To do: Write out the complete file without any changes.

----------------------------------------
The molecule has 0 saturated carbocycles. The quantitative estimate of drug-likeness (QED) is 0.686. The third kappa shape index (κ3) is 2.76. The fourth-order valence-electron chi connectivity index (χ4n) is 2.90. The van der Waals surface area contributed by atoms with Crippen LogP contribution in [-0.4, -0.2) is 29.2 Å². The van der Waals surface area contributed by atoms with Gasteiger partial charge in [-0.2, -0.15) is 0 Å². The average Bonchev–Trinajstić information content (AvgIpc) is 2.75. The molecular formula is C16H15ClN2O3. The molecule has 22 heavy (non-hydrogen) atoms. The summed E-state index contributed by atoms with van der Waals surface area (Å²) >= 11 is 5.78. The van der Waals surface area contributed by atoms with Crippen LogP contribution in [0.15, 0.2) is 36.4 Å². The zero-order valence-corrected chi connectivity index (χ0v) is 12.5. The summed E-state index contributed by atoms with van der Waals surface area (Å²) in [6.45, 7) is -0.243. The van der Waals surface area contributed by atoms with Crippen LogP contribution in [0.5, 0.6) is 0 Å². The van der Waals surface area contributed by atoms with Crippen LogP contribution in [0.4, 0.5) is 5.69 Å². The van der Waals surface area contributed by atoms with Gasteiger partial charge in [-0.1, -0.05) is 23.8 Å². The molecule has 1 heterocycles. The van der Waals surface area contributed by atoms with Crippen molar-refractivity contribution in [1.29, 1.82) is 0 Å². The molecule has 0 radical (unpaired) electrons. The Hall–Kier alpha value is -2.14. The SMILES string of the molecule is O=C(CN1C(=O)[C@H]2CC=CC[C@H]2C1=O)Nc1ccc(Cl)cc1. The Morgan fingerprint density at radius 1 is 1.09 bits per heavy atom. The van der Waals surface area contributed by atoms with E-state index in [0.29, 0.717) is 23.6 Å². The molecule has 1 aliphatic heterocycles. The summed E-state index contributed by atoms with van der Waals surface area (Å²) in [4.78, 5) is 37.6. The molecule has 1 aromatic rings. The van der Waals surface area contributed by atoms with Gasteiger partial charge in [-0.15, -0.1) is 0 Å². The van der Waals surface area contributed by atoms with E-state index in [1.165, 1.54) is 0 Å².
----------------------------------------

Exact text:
The molecule has 0 saturated carbocycles. The quantitative estimate of drug-likeness (QED) is 0.686. The third kappa shape index (κ3) is 2.76. The fourth-order valence-electron chi connectivity index (χ4n) is 2.90. The van der Waals surface area contributed by atoms with Crippen LogP contribution in [-0.4, -0.2) is 29.2 Å². The van der Waals surface area contributed by atoms with Gasteiger partial charge in [-0.2, -0.15) is 0 Å². The average Bonchev–Trinajstić information content (AvgIpc) is 2.75. The molecular formula is C16H15ClN2O3. The molecule has 22 heavy (non-hydrogen) atoms. The summed E-state index contributed by atoms with van der Waals surface area (Å²) >= 11 is 5.78. The van der Waals surface area contributed by atoms with Crippen LogP contribution in [0.15, 0.2) is 36.4 Å². The zero-order valence-corrected chi connectivity index (χ0v) is 12.5. The summed E-state index contributed by atoms with van der Waals surface area (Å²) in [6.45, 7) is -0.243. The van der Waals surface area contributed by atoms with Crippen LogP contribution in [0.5, 0.6) is 0 Å². The van der Waals surface area contributed by atoms with Crippen LogP contribution in [0.4, 0.5) is 5.69 Å². The van der Waals surface area contributed by atoms with Gasteiger partial charge in [-0.1, -0.05) is 23.8 Å². The molecule has 1 heterocycles. The van der Waals surface area contributed by atoms with Crippen molar-refractivity contribution in [1.29, 1.82) is 0 Å². The molecule has 0 radical (unpaired) electrons. The Hall–Kier alpha value is -2.14. The SMILES string of the molecule is O=C(CN1C(=O)[C@H]2CC=CC[C@H]2C1=O)Nc1ccc(Cl)cc1. The Morgan fingerprint density at radius 1 is 1.09 bits per heavy atom. The van der Waals surface area contributed by atoms with E-state index in [0.29, 0.717) is 23.6 Å². The molecule has 1 aliphatic heterocycles. The summed E-state index contributed by atoms with van der Waals surface area (Å²) in [4.78, 5) is 37.6. The molecule has 1 aromatic rings. The van der Waals surface area contributed by atoms with Gasteiger partial charge in [-0.15, -0.1) is 0 Å². The van der Waals surface area contributed by atoms with E-state index in [1.165, 1.54) is 0 Å².